In psychology, memory inhibition is the ability not to remember irrelevant information. Memory inhibition is a critical component of an effective memory system. For example, imagine if, when a person tried to remember where he had parked his car, every place he had ever parked his car came to mind; this would not be beneficial. In order to remember something, therefore, it is essential not only to activate the relevant information, but also to inhibit irrelevant information.
There are many memory phenomena that seem to involve inhibition, although there is often debate about the distinction between interference and inhibition.
Presenting a subset of previously learned items as retrieval "cues" often impairs recall for the remaining information (Roediger, 1973; Slamecka, 1968).
Retrieving one exemplar from a set of learned items in a category can impair memory for the other exemplars (Anderson, Bjork, & Bjork, 1994). In this paradigm, participants are first asked to learn a set of category-exemplar word pairs (e.g., Fruit-Orange, Fruit-Banana, Tool-Pliers). In a retrieval practice phase, they then are cued to retrieve some of the exemplars (e.g., fill in the blank: Fruit-Or____). Finally, they are asked to retrieve all of the exemplars (e.g., fill in the blanks: Fruit-Or____, Fruit-Ba______, Tool-Pl______, etc.). In this example, retrieving "orange" would decrease the likelihood participants would retrieve "banana" but not the likelihood they would retrieve "pliers."
Think/no-think task and intentional memory suppression
During 1990s, when the recovered memory debate was raging, cognitive psychologists were dubious about whether specific memories could be repressed. One stumbling block was that repression had not been demonstrated in a research study. While it does not address the question of whether traumatic memories can be suppressed, a study by Anderson and Green (2001) provides evidence of intentional memory suppression in a lab study. Participants were trained with a list of unrelated word pairs (such as ordeal-roach), so they could respond with the second member of the pair (roach) when they saw the other member (ordeal). Then, on each trial in the think/no-think phase, one of the cues from each pair (e.g., ordeal) would appear on the screen, either in red or green. Green would indicate the participant should say the other member of the pair (e.g., roach). Red would indicate they should look at the cue but NOT think about or say the associated word. The more frequently participants had tried to not think about a particular word, the less likely they were to retrieve it on a final memory test. Importantly for the inhibition argument, this impairment even occurred when participants were given an "independent probe" test, for example, asked to fill in the blank: insect-r_____.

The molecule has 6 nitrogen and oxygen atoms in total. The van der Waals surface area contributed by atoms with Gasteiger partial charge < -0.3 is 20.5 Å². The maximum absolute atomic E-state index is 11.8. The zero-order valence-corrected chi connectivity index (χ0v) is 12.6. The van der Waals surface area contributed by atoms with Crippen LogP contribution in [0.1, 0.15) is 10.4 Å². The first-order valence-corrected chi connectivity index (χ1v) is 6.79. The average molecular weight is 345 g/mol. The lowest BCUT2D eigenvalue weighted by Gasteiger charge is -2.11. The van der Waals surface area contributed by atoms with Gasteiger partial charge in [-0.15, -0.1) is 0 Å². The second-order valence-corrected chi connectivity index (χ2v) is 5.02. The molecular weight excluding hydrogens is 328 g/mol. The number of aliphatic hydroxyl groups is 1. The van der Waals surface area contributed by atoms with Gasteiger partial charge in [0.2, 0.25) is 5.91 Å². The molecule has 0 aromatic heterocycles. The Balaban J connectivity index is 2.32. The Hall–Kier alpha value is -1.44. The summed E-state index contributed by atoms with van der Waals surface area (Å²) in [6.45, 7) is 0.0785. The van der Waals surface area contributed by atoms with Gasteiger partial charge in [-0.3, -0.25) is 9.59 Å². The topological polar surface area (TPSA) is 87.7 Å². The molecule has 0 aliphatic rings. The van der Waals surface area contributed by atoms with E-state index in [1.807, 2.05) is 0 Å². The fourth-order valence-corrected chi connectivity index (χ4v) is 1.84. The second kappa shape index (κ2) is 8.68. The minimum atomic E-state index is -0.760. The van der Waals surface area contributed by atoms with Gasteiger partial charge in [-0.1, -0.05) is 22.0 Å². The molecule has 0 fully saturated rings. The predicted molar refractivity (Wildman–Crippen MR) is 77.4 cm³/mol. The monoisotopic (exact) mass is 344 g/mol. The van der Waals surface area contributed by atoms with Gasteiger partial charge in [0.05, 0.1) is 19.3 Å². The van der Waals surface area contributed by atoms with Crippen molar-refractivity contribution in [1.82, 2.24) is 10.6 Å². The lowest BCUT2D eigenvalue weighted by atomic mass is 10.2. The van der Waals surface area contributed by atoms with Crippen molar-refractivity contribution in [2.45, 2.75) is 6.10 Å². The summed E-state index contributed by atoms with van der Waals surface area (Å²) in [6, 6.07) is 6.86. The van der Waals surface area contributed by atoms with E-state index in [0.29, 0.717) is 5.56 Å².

Rebound effect after mental control
In contrast with Anderson's think/no-think task, in which people do successfully inhibit associated words, when people are asked not to think about something, such as "don't think about a white bear," they can suppress thoughts of white bears for a little while, but when they stop trying, suddenly they find themselves thinking of white bears. This rebound effect has been found to occur in dreams after a day of trying not to think of something, as well.
What might explain the difference between the think/no-think successful inhibition and the rebound effect seen after trying not to think of a white bear? One possibility is that in the think/no-think procedure, participants are asked not to think of the word linked with another word (e.g. "ordeal"). However, when the control process specifies the thing to be suppressed (for instance, if someone tried not to think of a roach), that control process itself is a reminder of the thing to be avoided. This is an ironic aspect of this type of mental control: what eventually reminds the person of roaches is the very control process that is trying to coordinate the suppression of thoughts of roaches.
Aging and impaired inhibitory processes
Older adults show impairments on tasks that require inhibiting irrelevant information in working memory, and these impairments may lead to problems in a variety of contexts (e.g., Zacks, Hasher, & Li, 2000).
- Anderson's Memory Control Laboratory
- Daniel Wegner's Thought Suppression Papers
- Neural Systems Underlying the Suppression of Unwanted Memories
- Emotional part-set cueing effects
- Anderson, M. C, Bjork, R. A., & Bjork, E. L. (1994). Remembering can cause forgetting: Retrieval dynamics in long-term memory. Journal of Experimental Psychology: Learning, Memory, and Cognition, 20, 1063-1087.
- Anderson, M. C., & Green, C. (2001). Suppressing unwanted memories by executive control. Nature, 410, 366-369.
- Roediger, H. L. (1973). Inhibition in recall from cuing with recall targets. Journal of Verbal Learning and Verbal Behavior, 12, 644-657.
- Rundus, D. (1973). Negative effects of using list items as recall cues. Journal of Verbal Learning and Verbal Behavior, 12, 43-53.
- Slamecka, N. J. (1968). An examination of trace storage in free recall. Journal of Experimental Psychology, 76, 504-513.
- Wegner, D. M. (1989). White bears and other unwanted thoughts: Suppression, obsession, and the psychology of mental control. New York: Viking/Penguin.
- Wegner, D. M., & Wenzlaff, R. M. (1996). Mental control. In E. T. Higgins & A. Kruglanski (Eds.), Social psychology: Handbook of basic mechanisms and processes (pp. 466-492). New York: Guilford.
- Zacks, R. T., Hasher, L., & Li, K. Z. H. (2000). Human memory. In F. I. M. Craik & T. A. Salthouse (Eds.), The Handbook of Aging and Cognition, pp. 293-258.